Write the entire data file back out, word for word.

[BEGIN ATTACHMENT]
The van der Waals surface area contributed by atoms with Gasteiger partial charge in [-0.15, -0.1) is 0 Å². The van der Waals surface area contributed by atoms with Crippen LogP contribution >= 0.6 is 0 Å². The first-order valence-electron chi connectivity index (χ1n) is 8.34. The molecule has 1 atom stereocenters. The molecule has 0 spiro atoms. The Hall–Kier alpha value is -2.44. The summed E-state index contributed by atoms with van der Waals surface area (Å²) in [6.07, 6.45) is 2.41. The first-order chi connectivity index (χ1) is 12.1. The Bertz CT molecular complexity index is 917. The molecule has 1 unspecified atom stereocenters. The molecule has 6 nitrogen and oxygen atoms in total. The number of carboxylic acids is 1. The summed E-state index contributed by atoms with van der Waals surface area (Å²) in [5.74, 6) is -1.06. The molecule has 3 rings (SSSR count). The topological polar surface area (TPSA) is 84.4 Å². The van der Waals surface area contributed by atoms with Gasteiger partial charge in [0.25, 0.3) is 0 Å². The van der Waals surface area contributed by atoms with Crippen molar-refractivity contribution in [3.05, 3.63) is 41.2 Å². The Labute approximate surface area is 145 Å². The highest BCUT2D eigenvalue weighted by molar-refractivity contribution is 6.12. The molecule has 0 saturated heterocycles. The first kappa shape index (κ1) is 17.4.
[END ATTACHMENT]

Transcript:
The van der Waals surface area contributed by atoms with Gasteiger partial charge in [-0.15, -0.1) is 0 Å². The van der Waals surface area contributed by atoms with Crippen LogP contribution >= 0.6 is 0 Å². The first-order valence-electron chi connectivity index (χ1n) is 8.34. The molecule has 1 atom stereocenters. The molecule has 0 spiro atoms. The Hall–Kier alpha value is -2.44. The summed E-state index contributed by atoms with van der Waals surface area (Å²) in [6.07, 6.45) is 2.41. The first-order chi connectivity index (χ1) is 12.1. The Bertz CT molecular complexity index is 917. The molecule has 1 unspecified atom stereocenters. The molecule has 6 nitrogen and oxygen atoms in total. The number of carboxylic acids is 1. The summed E-state index contributed by atoms with van der Waals surface area (Å²) in [5.74, 6) is -1.06. The molecule has 3 rings (SSSR count). The topological polar surface area (TPSA) is 84.4 Å². The van der Waals surface area contributed by atoms with Gasteiger partial charge in [0.25, 0.3) is 0 Å². The van der Waals surface area contributed by atoms with Crippen molar-refractivity contribution in [3.05, 3.63) is 41.2 Å². The Labute approximate surface area is 145 Å². The highest BCUT2D eigenvalue weighted by molar-refractivity contribution is 6.12. The molecule has 0 saturated heterocycles. The first kappa shape index (κ1) is 17.4.